- Palm vein pattern: With palm vein detection, the vein pattern of the hand is recorded and compared with a reference pattern again. The veins on the palm can be used for this, as can the veins on the back of the hand or the finger veins. The practical thing about the hand vein scan is that the vein pattern is complex, and unnoticed spying is almost impossible. The positions of the veins do not change throughout their life, so palm vein recognition offers a very high level of security – similar to iris recognition.
Behavior-based methods are at least as diverse as physiological characteristics. They are based on the users becoming active. Behavioral biometric solutions usually work together with artificial intelligence (AI) and evaluate how users interact with their devices: With what pressure do users touch their device’s screen? How do you hold your device during interactions? What is the frequency with which users type or swipe on the screen? How do users connect with their environment? Specific behavior can be expected; is the behavior of users consistent with previous behavior?
With the AI onboard, interactions, times and patterns can be recognized and evaluated. Further data such as the IP address, the geographical location, or the transaction history of the device used are used to estimate the probability. Hundreds of data points are analyzed around interactions to determine deviations from the expected behavior. If variations are then detected – for example, that the typing frequency is too fast or the pressure is too high – the systems sound the alarm.
Biometrics: Risks And Data Protection
Unfortunately, there are also certain risks associated with the advantages of using biometric data. So that biometric data can be used sensibly and securely, their use must be planned accordingly. One of the risks – as mentioned above – is to store biometric data centrally. Incorrectly secured, central databases with biometric data are a viral target for hackers. But caution is also required with decentralized storage: If biometric data is stored on an insecure device, this device, including biometric data, can also become a target of attack.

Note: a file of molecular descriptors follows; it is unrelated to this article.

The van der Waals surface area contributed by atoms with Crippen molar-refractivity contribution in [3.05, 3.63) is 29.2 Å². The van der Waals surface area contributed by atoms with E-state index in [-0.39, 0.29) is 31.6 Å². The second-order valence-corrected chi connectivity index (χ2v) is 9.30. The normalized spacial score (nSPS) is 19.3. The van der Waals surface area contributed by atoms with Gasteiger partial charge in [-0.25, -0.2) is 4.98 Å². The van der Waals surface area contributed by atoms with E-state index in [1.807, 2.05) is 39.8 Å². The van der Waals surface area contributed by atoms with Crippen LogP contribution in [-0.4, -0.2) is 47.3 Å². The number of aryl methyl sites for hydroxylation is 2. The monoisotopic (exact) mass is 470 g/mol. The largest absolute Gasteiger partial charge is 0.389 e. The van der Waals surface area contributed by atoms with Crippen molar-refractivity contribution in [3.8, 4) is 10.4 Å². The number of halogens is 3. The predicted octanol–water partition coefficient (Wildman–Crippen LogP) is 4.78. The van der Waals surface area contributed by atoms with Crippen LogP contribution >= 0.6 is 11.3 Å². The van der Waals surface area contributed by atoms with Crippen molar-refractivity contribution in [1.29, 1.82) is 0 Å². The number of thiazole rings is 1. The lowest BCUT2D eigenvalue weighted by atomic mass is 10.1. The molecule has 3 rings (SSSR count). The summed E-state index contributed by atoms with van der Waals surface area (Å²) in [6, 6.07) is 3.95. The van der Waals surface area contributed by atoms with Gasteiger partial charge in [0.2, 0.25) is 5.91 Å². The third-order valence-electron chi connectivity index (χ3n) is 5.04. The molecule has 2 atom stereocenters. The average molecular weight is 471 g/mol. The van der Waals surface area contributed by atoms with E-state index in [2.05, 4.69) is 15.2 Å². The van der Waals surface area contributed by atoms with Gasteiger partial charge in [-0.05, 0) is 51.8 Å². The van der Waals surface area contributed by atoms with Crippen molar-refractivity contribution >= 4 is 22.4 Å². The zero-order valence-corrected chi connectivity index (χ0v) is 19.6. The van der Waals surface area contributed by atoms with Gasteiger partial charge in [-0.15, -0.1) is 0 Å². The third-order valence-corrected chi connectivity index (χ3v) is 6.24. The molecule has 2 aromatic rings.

It makes sense to use only compressed mathematical files, i.e., templates if biometric data is to be used. With the help of these templates, for which Lower Saxony’s data protection officer also campaigns, excessive information from raw biometric data and thus data misuse should be avoided.
The knowledge of those affected is also essential. Because if those affected do not know the use of biometric evaluation programs, the risk of creating movement and behavior profiles increases.
Biometrics As A Supplement To Password Procedures
Biometric processes have long since crept into our everyday lives: The smartphone is unlocked with a fingerprint. Access to certain areas in work is only available to authorized persons who can identify themselves with an iris or face scan. Due to their uniqueness, biometric data are the ideal complement to password-supported login procedures; In some cases, these classic login procedures are even being entirely replaced by biometric data.
But there are also dangers: Databases in which inadequately secured biometric data become the target of hackers. While passwords can be reset, neither with the iris nor with the fingerprint, users face a real challenge once compromised. However, with decentralized approaches, secured end devices, and other protective measures, biometric data are an excellent addition to conventional methods.